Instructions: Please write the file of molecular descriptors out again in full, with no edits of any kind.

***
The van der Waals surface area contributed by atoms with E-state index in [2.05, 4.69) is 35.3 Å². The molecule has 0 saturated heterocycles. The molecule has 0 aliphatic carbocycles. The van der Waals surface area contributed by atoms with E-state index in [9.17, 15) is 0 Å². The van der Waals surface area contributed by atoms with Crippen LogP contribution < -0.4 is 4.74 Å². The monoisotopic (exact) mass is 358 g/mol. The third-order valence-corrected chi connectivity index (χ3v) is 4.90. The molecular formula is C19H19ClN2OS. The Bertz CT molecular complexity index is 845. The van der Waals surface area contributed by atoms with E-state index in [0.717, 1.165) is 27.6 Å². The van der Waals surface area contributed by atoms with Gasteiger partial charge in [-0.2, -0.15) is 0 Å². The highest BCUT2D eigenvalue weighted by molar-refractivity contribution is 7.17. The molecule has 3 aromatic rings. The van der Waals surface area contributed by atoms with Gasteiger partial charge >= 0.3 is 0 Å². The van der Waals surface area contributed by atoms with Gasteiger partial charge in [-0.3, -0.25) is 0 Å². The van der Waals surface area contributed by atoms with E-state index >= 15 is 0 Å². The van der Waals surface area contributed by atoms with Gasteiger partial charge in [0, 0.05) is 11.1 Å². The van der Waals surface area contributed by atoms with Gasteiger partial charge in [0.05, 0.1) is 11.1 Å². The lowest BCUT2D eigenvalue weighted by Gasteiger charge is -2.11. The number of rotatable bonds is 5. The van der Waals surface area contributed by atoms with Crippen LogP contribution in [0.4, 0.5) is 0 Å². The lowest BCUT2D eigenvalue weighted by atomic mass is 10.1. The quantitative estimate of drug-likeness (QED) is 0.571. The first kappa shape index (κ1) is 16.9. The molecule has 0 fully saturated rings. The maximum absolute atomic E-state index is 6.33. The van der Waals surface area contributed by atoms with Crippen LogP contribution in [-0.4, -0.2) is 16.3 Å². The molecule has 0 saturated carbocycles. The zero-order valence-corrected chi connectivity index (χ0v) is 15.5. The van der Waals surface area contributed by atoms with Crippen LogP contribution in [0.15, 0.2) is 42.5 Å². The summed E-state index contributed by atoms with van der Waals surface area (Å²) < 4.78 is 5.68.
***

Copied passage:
The van der Waals surface area contributed by atoms with E-state index in [2.05, 4.69) is 35.3 Å². The molecule has 0 saturated heterocycles. The molecule has 0 aliphatic carbocycles. The van der Waals surface area contributed by atoms with E-state index in [9.17, 15) is 0 Å². The van der Waals surface area contributed by atoms with Crippen LogP contribution < -0.4 is 4.74 Å². The monoisotopic (exact) mass is 358 g/mol. The third-order valence-corrected chi connectivity index (χ3v) is 4.90. The molecular formula is C19H19ClN2OS. The Bertz CT molecular complexity index is 845. The van der Waals surface area contributed by atoms with E-state index in [0.717, 1.165) is 27.6 Å². The van der Waals surface area contributed by atoms with Gasteiger partial charge in [-0.2, -0.15) is 0 Å². The highest BCUT2D eigenvalue weighted by molar-refractivity contribution is 7.17. The molecule has 3 aromatic rings. The van der Waals surface area contributed by atoms with Gasteiger partial charge >= 0.3 is 0 Å². The van der Waals surface area contributed by atoms with Gasteiger partial charge in [-0.3, -0.25) is 0 Å². The van der Waals surface area contributed by atoms with E-state index >= 15 is 0 Å². The van der Waals surface area contributed by atoms with Gasteiger partial charge in [0, 0.05) is 11.1 Å². The van der Waals surface area contributed by atoms with Gasteiger partial charge in [0.05, 0.1) is 11.1 Å². The lowest BCUT2D eigenvalue weighted by Gasteiger charge is -2.11. The number of rotatable bonds is 5. The van der Waals surface area contributed by atoms with Crippen LogP contribution in [0.4, 0.5) is 0 Å². The lowest BCUT2D eigenvalue weighted by atomic mass is 10.1. The quantitative estimate of drug-likeness (QED) is 0.571. The first kappa shape index (κ1) is 16.9. The molecule has 0 fully saturated rings. The maximum absolute atomic E-state index is 6.33. The van der Waals surface area contributed by atoms with Crippen LogP contribution in [-0.4, -0.2) is 16.3 Å². The molecule has 0 saturated carbocycles. The zero-order valence-corrected chi connectivity index (χ0v) is 15.5. The van der Waals surface area contributed by atoms with Crippen LogP contribution in [0.15, 0.2) is 42.5 Å². The summed E-state index contributed by atoms with van der Waals surface area (Å²) < 4.78 is 5.68.